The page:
UC workers protest food insecurity at Big Game

Sakura Cannestra/Staff

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About 20 rain-soaked members of Teamsters Local 2010, a union representing thousands of UC workers, protested their current wages and ensuing food insecurity in front of Saturday’s Big Game.

Beginning at 12:30 p.m. at their table across from Gate 1 of Memorial Stadium, Teamsters members stood along the sidewalk holding signs and handing out fliers to fans heading into Memorial Stadium. The protest followed a string of activity from the Teamsters union to raise awareness of food insecurity among many workers, including a hearing with the state Legislature this past Thursday.

A survey released in October by the Occidental College Urban and Environmental Policy Institute found that more than 70 percent of UC clerical, administrative and support staff workers were food insecure — meaning they struggle to put enough food on the table from their wages alone — and that 45 percent of workers had to skip one meal a day because they lacked adequate resources. The study also found that the median hourly wage for UC workers was $22.

“There are employees who have collapsed at work due to stroke or being malnourished, who have been rushed to the hospital,” said Teamsters Local 2010 member Joseph Meyer. “When you are food insecure, that adds a whole new level of stress.”

Workers visible in raincoats and blue Teamsters Local 2010 apparel and holding signs reading “UC: Pay your workers enough to eat” stayed out in the intermittent rain for approximately two hours fliering.

About 1:30 p.m., the protesters came together and began marching in a circle in front of the main gate, chanting and holding signs. One member, regional Union Representative Elise Magno-Jardinico, was dressed as a bag of instant ramen to show “what we have to pick near the end of our paycheck.”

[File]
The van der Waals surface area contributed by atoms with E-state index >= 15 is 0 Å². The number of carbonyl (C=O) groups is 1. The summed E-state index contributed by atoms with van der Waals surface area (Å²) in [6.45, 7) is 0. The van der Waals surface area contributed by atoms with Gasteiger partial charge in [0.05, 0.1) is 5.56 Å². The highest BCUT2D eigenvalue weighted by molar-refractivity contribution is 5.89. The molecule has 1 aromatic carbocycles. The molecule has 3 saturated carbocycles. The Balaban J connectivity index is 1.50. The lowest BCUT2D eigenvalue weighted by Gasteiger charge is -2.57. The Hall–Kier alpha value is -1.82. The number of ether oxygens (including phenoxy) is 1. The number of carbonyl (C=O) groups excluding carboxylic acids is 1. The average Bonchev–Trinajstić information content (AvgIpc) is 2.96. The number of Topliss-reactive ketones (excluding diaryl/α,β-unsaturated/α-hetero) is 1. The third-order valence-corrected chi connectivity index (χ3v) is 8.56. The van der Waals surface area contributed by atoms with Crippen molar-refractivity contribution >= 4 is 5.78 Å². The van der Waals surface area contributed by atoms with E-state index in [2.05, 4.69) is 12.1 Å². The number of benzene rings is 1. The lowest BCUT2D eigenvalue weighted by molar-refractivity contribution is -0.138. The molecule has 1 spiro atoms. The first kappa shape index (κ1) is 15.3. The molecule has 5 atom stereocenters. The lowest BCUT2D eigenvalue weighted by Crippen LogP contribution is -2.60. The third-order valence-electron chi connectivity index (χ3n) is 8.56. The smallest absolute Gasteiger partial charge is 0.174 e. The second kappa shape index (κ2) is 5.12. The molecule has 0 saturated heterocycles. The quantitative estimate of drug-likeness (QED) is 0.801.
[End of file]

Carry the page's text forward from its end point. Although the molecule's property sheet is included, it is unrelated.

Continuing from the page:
While much of the crowd continued on to the Big Game, the workers garnered some response from those who had never heard news about worker food insecurity and others who volunteered their own opinions to the protesters.

“They should move somewhere where they can afford to live,” said Gerald Jones, a UC Berkeley alumnus waiting outside of the stadium, adding that UC workers likely had higher wages than other people who worked in the Bay Area.

The UC Office of the President was unable to be reached for a comment.

Teamsters Local 2010 members additionally raised voices in public comment at the UC regents meeting in San Francisco and on a campuswide strike at UCLA on Wednesday.

One protester, Teamsters Local 2010 member Gloria Rios, said that despite working in the UC system for more than 20 years and holding her current job in UC Berkeley’s Parking and Transportation Department, she could not keep up with the rising cost of living in the Bay Area.

“I love my job and I love what I do, but it is a struggle to survive,” Rios said.

Contact Sakura Cannestra at [email protected] and follow her on Twitter at @SakuCannestra.